Paul is doing the same sort of thing in these verses that we have seen him do elsewhere. He looks at this old Israelite situation here. Let’s set it up the way we did again before like a square and the bottom line is individual grace. But the top line is works. When Paul looks at this Old Covenant, he sort of ignores the bottom line and just deals with it sometimes in terms of the top line, the works arrangement, and says that the law is not of faith. The law at that level is not of faith. That’s what he’s doing again in this passage. So he’s saying that the things up until then are representative of the gospel.  
            But by implication then this is what you’ll find if you studied the commentaries on this thing that they simply do not do justice to the fact that Paul terminates the thing here. Why does he say until the law and until Moses? There’s something clearly that changes at that point and that’s why he says that and that’s something the commentaries seem to ignore.

                  Romans 5:13 and 14 and the grace/works/grace/works panels
            Now just quickly looking at the verses, let’s hear--who had the NASV? Would you read the verses 13 and 14 of Romans 5?  for until the Law sin was in the world.” Alright, so until the law, sin was, as a result of Adam’s sin, sin was in the world and as he goes on it becomes clear that he’s wanting to emphasize that sin was in the whole world even in the midst of the people who were elect in Christ. So what he’s leading up to is what Christ has done. So he’s emphasizing the need. There was a big need even among the elect, among the covenant people, for the work of Christ. That’s what he was getting at. Sin was in the whole world even in that the line of Patriarchs described in Genesis.
            Student reads NASV: “
but sin is not imputed when there is no law.  Nevertheless death reigned from Adam until Moses, even over those who had not sinned in the likeness of the offense of Adam, who is a type of Him who was to come.”
            Kline continues: Sin was in the world all during this period. Let’s just focus on Abraham. Abraham was a sinner and Abraham was one of those who was dying. The whole story of the Patriarchs is right from the beginning on even when it’s giving those genealogies where people live for so long and yet he died and he died and he died. See, Paul’s looking at history where death is prevailing in all the world. You read the Patriarch narratives and the emphasis on death is all the way through there.  Genesis even ends with a coffin in Egypt with Joseph and so on.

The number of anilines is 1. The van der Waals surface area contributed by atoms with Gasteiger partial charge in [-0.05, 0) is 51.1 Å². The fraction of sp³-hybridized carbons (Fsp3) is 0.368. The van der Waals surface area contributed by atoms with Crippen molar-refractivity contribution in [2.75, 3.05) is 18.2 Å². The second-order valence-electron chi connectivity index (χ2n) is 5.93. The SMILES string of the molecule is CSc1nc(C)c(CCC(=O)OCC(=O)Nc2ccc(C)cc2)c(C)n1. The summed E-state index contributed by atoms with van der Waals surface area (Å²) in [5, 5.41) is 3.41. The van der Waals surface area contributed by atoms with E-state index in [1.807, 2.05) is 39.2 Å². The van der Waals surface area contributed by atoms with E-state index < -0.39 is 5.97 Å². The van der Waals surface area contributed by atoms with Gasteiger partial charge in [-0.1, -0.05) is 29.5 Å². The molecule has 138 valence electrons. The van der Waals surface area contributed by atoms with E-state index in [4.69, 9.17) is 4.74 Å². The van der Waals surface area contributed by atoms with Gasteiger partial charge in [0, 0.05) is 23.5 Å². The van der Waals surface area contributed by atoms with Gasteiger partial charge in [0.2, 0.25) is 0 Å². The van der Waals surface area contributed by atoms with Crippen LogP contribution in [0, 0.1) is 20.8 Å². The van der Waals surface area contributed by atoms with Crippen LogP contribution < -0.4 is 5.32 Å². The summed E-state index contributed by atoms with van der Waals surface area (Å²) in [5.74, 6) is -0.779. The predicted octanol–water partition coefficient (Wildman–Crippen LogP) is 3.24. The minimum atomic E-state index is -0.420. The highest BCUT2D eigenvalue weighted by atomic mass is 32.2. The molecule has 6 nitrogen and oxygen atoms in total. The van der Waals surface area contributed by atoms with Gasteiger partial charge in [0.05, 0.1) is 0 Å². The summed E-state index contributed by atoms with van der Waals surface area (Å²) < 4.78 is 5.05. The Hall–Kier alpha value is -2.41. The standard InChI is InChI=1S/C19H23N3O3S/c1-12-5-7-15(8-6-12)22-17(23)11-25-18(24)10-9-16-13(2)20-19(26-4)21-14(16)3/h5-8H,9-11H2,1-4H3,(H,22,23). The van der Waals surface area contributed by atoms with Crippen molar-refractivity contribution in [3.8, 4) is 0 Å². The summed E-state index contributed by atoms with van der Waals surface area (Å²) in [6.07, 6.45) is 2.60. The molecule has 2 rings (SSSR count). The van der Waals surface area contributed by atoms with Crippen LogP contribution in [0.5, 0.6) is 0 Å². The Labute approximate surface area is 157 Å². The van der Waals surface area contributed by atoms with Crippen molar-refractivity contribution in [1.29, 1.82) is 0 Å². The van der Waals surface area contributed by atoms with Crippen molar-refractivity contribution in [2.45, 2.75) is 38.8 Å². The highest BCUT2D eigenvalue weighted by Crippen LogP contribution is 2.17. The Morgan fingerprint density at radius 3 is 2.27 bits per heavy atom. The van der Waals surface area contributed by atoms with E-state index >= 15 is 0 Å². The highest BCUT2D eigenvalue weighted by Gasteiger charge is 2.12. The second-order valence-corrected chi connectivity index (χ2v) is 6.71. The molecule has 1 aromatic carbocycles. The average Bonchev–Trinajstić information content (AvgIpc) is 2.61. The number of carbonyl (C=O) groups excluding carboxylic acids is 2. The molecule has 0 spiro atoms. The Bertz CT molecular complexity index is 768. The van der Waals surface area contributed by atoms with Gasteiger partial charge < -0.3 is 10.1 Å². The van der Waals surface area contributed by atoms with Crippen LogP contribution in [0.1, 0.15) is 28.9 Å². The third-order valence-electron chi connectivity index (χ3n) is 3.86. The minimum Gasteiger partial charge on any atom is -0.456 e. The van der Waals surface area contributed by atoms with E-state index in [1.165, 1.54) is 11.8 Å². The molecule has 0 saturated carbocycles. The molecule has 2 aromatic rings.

Yet, although sin was prevailing and as a result of that everyone was mortal and dying even the covenant people. Yet read that phrase again, “Sin is not imputed when there is no law.” Now if you read that anywhere else, in fact, if you just read in the preceding chapter in Romans 4 that kind of language that “apart from the law” you know, “there is no transgression.” What is it saying?  It’s saying that there’s a works arrangement, as in the case of Adam, where your sins are imputed to you. But if you’re under a grace arrangement, your sins are imputed to Christ. So apart from the law, which was before this period, in Adam, it recurs again under the Mosaic covenant. If you’re in an arrangement that is not a works arrangement, a law arrangement, then you’re under a grace arrangement.  This is just saying negatively, if you’re under grace, if you’re not under law, if you’re under grace then sin is not imputed.  It is not imputed to you because your sin, Abraham’s sin was imputed to Christ. His righteousness is imputed to you. So that phrase is a wonderful description of the gospel. It is the same kind of language that Paul uses everywhere else when he’s talking apart from the law there being no law, that describes the order of faith.